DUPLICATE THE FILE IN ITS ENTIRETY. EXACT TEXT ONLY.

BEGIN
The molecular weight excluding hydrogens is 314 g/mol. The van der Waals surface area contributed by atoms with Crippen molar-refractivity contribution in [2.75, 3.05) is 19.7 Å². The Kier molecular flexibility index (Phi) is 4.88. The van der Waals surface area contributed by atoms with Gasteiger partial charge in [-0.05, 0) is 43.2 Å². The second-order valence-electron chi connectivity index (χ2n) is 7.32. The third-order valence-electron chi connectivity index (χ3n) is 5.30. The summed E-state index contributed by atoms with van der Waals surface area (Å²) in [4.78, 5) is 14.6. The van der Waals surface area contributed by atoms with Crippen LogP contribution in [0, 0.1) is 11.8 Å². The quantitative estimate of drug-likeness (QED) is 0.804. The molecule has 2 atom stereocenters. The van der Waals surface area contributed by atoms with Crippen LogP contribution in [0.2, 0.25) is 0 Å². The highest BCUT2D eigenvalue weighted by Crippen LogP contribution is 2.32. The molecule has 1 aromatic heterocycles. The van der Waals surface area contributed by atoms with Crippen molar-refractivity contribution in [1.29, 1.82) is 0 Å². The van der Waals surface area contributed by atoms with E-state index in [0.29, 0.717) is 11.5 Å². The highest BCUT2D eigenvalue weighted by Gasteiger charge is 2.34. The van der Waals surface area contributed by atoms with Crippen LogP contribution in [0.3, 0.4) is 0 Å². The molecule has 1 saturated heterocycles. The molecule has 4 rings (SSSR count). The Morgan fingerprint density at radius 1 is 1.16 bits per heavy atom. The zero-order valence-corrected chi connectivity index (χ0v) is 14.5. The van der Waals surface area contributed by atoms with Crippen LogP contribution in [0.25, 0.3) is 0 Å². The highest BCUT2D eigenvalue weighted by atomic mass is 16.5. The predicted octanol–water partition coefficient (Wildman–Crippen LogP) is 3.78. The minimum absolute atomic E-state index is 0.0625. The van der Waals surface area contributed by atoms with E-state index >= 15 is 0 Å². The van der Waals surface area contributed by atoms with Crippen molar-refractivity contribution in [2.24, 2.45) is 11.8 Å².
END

The molecular weight excluding hydrogens is 314 g/mol. The van der Waals surface area contributed by atoms with Crippen molar-refractivity contribution in [2.75, 3.05) is 19.7 Å². The Kier molecular flexibility index (Phi) is 4.88. The van der Waals surface area contributed by atoms with Gasteiger partial charge in [-0.05, 0) is 43.2 Å². The second-order valence-electron chi connectivity index (χ2n) is 7.32. The third-order valence-electron chi connectivity index (χ3n) is 5.30. The summed E-state index contributed by atoms with van der Waals surface area (Å²) in [4.78, 5) is 14.6. The van der Waals surface area contributed by atoms with Crippen LogP contribution in [0, 0.1) is 11.8 Å². The quantitative estimate of drug-likeness (QED) is 0.804. The molecule has 2 atom stereocenters. The van der Waals surface area contributed by atoms with Crippen LogP contribution in [0.2, 0.25) is 0 Å². The highest BCUT2D eigenvalue weighted by Crippen LogP contribution is 2.32. The molecule has 1 aromatic heterocycles. The van der Waals surface area contributed by atoms with Crippen molar-refractivity contribution in [1.29, 1.82) is 0 Å². The van der Waals surface area contributed by atoms with E-state index in [0.29, 0.717) is 11.5 Å². The highest BCUT2D eigenvalue weighted by Gasteiger charge is 2.34. The van der Waals surface area contributed by atoms with Crippen LogP contribution in [0.3, 0.4) is 0 Å². The molecule has 1 saturated heterocycles. The molecule has 4 rings (SSSR count). The Morgan fingerprint density at radius 1 is 1.16 bits per heavy atom. The zero-order valence-corrected chi connectivity index (χ0v) is 14.5. The van der Waals surface area contributed by atoms with Crippen LogP contribution in [0.25, 0.3) is 0 Å². The highest BCUT2D eigenvalue weighted by atomic mass is 16.5. The predicted octanol–water partition coefficient (Wildman–Crippen LogP) is 3.78. The minimum absolute atomic E-state index is 0.0625. The van der Waals surface area contributed by atoms with E-state index >= 15 is 0 Å². The van der Waals surface area contributed by atoms with Crippen molar-refractivity contribution in [2.24, 2.45) is 11.8 Å².